On Wednesday night at Lakeview High School, the Spartan volleyball team embarked on the ‘first serve’ of its annual ‘Dig Pink’ campaign.
Now in its eighth year at the school, the ‘Dig Pink’ initiative is part of the Side-Out Foundation, which aims to offer support as well as raise funds for breast cancer research.
Lakeview players were clad in pink uniforms as they took on Class A honorable mention Mattawan in an important Southwest Michigan Athletic Conference East Division contest. But more important was the cause they were playing for.
“There are more than a handful of players with somebody in their family who has had breast cancer,” said Lakeview coach Heather Sawyer. “The first person I met who had breast cancer was a man – so breast cancer affects men too.”
The Spartans will continue to raise awareness as well as funds for breast cancer research when they host the SMAC Tournament on Oct. 29. The entire conference plans to wear pink and honor survivors as well as those who succumbed to breast cancer. Donations can be made online at giving.side-out.org.
For Sawyer, even saying the word ‘cancer’ is difficult. Like so many, she herself has experienced it first-hand.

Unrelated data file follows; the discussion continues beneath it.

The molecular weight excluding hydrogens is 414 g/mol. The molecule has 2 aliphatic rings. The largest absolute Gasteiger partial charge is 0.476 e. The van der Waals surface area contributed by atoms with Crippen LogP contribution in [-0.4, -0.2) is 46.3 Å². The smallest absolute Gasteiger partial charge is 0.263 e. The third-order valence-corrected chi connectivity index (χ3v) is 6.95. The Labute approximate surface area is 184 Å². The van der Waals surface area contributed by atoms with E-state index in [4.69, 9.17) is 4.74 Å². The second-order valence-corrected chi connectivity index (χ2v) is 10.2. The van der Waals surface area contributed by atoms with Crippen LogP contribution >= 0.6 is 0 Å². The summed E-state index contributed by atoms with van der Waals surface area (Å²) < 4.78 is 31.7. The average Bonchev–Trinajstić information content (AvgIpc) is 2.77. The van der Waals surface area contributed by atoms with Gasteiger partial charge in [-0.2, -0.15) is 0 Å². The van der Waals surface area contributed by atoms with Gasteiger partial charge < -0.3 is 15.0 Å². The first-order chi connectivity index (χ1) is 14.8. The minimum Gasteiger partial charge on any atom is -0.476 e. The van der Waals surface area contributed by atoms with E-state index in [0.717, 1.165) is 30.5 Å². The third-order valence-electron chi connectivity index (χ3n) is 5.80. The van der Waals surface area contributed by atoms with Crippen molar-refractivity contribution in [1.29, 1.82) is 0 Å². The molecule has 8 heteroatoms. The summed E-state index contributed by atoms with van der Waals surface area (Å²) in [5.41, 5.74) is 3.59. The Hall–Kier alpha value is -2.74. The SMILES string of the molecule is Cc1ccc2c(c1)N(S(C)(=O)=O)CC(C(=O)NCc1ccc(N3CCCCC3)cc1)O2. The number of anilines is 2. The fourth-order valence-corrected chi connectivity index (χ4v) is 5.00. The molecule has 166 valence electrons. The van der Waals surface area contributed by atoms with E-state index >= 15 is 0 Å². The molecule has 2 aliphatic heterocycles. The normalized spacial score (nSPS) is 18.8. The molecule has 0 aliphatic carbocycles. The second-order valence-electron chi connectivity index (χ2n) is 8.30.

Last August, the 15-year head coach for the Spartans noticed lumps on her neck. A biopsy and blood results came back inconclusive before it was determined she had low grade thyroid cancer.
“In all honesty, it really made me mad. I just don’t have time for this,” Sawyer said. “We all are so wrapped up in our life that we just don’t have time to be sick. Yet your body is telling you, ‘You are sick.'”
After six months, medication was not working as the lumps grew bigger in size. So in March, Sawyer’s doctor’s removed the gland.
“Now looking back, it was affecting me. Not just the physical, but having the energy to get through my day and the outlook on life,” Sawyer said. “Last year I really didn’t tell the team until 2/3 of the way through the season. I had to let them know that I wasn’t 100 percent and they probably noticed. I wasn’t going to be there for energy in practice and tournaments – instead of relying on their coach, they were going to have to rely on each other.”
Although not yet completely out of the woods, Sawyer had her six-month checkup on Tuesday and said, ‘So far, so good… No ugly ‘C’ cells floating around anywhere!”
Sawyer added the the last five or six weeks have been the best she’s felt in a long time, and the experience has been life-changing.
“I would say in the past year, I have learned to live and be normal,” she said. “If you are on the outside looking in, you may not see that. But I have really changed some things and I’m taking more time for myself. We as coaches and teachers, so much of what we do is who we are. So this past summer I made a point of gearing down and not having myself scheduled to the tilt… If you don’t force yourself to gear down, it catches up with you.”
Nick Buckley can be reached at firstname.lastname@example.org or 269-966-0652. Follow him on Twitter:@NickJBuckley